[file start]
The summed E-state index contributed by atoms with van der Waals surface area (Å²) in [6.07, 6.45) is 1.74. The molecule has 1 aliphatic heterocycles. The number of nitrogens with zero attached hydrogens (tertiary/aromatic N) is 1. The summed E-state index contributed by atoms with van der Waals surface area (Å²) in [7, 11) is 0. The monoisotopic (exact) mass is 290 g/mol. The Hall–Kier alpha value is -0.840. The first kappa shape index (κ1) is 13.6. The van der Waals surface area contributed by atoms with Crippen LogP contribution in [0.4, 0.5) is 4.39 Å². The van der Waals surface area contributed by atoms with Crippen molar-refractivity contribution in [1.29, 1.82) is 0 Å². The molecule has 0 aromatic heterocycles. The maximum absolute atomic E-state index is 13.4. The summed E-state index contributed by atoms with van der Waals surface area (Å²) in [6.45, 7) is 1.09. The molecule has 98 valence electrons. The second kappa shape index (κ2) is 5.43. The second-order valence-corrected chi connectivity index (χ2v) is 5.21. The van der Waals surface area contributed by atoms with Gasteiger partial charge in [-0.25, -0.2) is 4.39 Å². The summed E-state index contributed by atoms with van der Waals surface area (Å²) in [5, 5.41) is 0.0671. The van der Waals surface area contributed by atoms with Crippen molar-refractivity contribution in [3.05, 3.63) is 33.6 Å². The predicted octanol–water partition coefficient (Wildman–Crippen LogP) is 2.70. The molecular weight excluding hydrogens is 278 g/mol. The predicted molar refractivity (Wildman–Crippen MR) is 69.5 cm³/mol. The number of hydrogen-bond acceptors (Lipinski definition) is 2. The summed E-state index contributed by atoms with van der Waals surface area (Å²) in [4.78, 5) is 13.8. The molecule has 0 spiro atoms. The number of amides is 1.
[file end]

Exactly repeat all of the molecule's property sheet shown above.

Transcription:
The summed E-state index contributed by atoms with van der Waals surface area (Å²) in [6.07, 6.45) is 1.74. The molecule has 1 aliphatic heterocycles. The number of nitrogens with zero attached hydrogens (tertiary/aromatic N) is 1. The summed E-state index contributed by atoms with van der Waals surface area (Å²) in [7, 11) is 0. The monoisotopic (exact) mass is 290 g/mol. The Hall–Kier alpha value is -0.840. The first kappa shape index (κ1) is 13.6. The van der Waals surface area contributed by atoms with Crippen LogP contribution in [0.4, 0.5) is 4.39 Å². The van der Waals surface area contributed by atoms with Crippen molar-refractivity contribution in [1.29, 1.82) is 0 Å². The molecule has 0 aromatic heterocycles. The maximum absolute atomic E-state index is 13.4. The summed E-state index contributed by atoms with van der Waals surface area (Å²) in [6.45, 7) is 1.09. The molecule has 98 valence electrons. The second kappa shape index (κ2) is 5.43. The second-order valence-corrected chi connectivity index (χ2v) is 5.21. The van der Waals surface area contributed by atoms with Gasteiger partial charge in [-0.25, -0.2) is 4.39 Å². The summed E-state index contributed by atoms with van der Waals surface area (Å²) in [5, 5.41) is 0.0671. The van der Waals surface area contributed by atoms with Crippen molar-refractivity contribution in [3.05, 3.63) is 33.6 Å². The predicted octanol–water partition coefficient (Wildman–Crippen LogP) is 2.70. The molecular weight excluding hydrogens is 278 g/mol. The predicted molar refractivity (Wildman–Crippen MR) is 69.5 cm³/mol. The number of hydrogen-bond acceptors (Lipinski definition) is 2. The summed E-state index contributed by atoms with van der Waals surface area (Å²) in [4.78, 5) is 13.8. The molecule has 0 spiro atoms. The number of amides is 1.